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When it comes to wine, quality trumps closure type

New study finds that 97% of consumers don’t focus on wine packaging, unless problems occur; 92% believe that protecting the wine is of primary importance.
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The majority of U.S. core wine consumers are not heavily influenced by bottle closure type, according to a recent survey by market research firm Merrill Research. When purchasing wine, 97% of survey respondents report that the type of closure is not one of their top-three reasons for buying a wine, indicating varietal, price, and geographical region as the most important criteria. The survey was commissioned by synthetic wine closure producer Nomacorc to learn more about consumers’ acceptance and perceptions of synthetic corks in the U.S. wine market.

When asked about a closure’s role, the vast majority of participants (92%) indicate that their main concern about closures is protecting the wine. In fact, two-thirds of participants are aware of the term “cork taint,” and one-half of respondents have experienced some type of problem with natural cork, either being difficult to remove or breaking apart.

“When we look across our studies throughout the years, we found that the majority of wine consumers have become mainly concerned about the quality and taste of wine versus closure type, and this survey confirms that trend,” says Pat Merrill, co-founder and partner at Merrill Research. “In fact, the research showed that most core wine drinkers only focus on the closure when it creates a problem, like cork taint, or challenges in extraction. However, while consumers deemed it important, they are generally not educated on the technical performance of a closure and its role in protecting wine.”

Other aspects of the survey focused on consumers’ acceptance and perceptions of synthetic corks in the U.S. wine market. The survey found that:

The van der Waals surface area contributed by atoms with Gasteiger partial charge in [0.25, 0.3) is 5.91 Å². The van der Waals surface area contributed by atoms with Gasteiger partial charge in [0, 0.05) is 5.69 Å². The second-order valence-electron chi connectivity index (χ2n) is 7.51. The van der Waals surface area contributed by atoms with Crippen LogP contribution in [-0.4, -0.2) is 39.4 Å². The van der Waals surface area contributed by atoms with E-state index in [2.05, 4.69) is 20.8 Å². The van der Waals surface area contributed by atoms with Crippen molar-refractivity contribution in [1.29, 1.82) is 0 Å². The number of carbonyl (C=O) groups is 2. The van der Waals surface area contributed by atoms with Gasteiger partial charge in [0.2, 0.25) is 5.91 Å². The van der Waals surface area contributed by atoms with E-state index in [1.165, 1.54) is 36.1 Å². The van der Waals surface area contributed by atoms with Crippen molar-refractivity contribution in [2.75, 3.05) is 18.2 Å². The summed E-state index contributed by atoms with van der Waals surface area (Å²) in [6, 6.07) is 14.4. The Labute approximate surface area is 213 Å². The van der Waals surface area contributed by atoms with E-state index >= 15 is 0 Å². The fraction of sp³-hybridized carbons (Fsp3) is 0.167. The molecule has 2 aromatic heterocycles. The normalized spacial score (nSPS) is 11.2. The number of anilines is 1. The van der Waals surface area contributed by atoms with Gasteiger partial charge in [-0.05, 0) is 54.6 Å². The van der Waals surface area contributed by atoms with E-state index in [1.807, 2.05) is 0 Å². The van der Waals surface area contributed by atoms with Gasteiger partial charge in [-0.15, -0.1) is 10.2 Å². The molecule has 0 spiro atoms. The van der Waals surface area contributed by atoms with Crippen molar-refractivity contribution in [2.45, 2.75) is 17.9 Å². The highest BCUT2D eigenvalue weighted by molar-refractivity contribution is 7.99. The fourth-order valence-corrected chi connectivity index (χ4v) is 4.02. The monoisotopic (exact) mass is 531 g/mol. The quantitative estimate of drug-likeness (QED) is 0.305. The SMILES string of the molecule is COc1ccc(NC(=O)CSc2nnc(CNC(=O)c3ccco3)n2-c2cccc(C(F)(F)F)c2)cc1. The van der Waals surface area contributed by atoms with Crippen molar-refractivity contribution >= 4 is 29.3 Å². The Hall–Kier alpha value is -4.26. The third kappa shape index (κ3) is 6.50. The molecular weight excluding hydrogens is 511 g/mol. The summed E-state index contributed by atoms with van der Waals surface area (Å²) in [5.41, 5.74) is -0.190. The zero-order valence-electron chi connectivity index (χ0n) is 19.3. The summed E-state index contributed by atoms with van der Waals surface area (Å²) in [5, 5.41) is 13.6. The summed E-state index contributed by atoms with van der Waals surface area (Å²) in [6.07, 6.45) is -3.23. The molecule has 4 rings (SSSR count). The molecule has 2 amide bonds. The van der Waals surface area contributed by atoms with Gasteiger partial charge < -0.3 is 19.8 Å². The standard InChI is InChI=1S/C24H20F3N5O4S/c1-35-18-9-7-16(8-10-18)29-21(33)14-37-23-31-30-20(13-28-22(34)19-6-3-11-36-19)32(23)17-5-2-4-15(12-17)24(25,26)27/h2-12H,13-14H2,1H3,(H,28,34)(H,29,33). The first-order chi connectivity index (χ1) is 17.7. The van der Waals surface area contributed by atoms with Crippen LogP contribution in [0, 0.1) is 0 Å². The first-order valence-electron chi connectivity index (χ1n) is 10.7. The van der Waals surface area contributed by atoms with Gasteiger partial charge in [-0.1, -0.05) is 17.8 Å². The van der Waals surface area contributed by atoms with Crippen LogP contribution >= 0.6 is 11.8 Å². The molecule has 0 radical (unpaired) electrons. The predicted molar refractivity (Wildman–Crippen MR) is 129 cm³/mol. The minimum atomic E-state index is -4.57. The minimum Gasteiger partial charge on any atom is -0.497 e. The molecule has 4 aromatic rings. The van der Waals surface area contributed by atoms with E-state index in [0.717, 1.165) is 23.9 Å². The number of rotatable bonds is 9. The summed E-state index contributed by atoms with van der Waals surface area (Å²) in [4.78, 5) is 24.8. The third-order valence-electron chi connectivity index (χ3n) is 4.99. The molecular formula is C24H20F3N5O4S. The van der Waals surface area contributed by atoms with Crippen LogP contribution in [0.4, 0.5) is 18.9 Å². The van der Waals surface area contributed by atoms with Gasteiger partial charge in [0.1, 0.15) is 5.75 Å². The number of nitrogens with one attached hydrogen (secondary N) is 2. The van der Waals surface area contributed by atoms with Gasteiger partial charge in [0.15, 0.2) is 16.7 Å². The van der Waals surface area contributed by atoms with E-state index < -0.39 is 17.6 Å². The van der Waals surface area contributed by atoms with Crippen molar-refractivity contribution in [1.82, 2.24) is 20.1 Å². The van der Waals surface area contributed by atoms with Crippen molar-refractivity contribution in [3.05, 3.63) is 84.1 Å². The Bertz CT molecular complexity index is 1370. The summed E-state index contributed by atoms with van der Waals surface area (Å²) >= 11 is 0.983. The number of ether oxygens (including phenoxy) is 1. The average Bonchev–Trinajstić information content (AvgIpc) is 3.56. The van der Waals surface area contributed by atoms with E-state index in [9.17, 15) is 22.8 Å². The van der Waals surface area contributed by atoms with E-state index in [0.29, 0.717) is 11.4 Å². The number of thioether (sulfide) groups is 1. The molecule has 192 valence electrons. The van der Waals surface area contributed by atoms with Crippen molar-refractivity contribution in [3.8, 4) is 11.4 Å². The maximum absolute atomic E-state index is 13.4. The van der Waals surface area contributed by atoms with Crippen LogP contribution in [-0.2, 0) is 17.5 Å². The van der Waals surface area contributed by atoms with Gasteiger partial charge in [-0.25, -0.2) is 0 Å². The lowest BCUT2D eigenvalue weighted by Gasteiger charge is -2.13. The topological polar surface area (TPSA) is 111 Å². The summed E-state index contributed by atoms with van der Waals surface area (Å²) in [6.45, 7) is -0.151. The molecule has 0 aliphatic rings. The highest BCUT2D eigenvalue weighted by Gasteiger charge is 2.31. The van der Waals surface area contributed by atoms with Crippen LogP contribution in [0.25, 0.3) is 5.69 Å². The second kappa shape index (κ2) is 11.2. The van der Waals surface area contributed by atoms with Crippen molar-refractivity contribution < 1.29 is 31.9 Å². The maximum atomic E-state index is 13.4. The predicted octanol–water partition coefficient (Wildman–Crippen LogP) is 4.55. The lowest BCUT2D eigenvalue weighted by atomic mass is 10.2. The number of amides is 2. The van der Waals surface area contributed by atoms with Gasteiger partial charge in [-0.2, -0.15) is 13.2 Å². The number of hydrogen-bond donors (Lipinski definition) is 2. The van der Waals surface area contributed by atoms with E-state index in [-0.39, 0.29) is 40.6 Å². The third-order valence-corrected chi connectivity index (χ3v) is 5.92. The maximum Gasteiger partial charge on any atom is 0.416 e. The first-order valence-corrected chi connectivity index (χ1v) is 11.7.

• Nearly all participants (95%) will or might buy a wine closed with a synthetic cork in the next three months

• Of the respondents polled, 87% of core wine consumers would still buy the wine if their favorite traditional cork-closed wine switched to a synthetic cork

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• For wines priced at or near $10, 90% say it is always or usually appropriate for a synthetic cork to be on a white wine, and 85% say it is always or usually appropriate for a synthetic cork to be on a red wine

“While we continue to see the strong impact of label design on wine purchasing, we see little importance placed on the wine closure materials and methods and a continuance of the decade-long trend toward broader acceptance of less traditional closures,” continues Merrill.

The online survey, conducted in early 2012, included a qualified audience of nearly 600 U.S. participants who consumed wine at least once a week, representing about 93% of the total U.S. wine consumption volume. These core consumers frequently spent $7 to $20 on a bottle of wine and were either the primary household wine purchaser or shared responsibility.

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This article reveals a non experienced aknowledge of all the properties of cork. Artificial materials will NEVER substitute cork, that's for sure...

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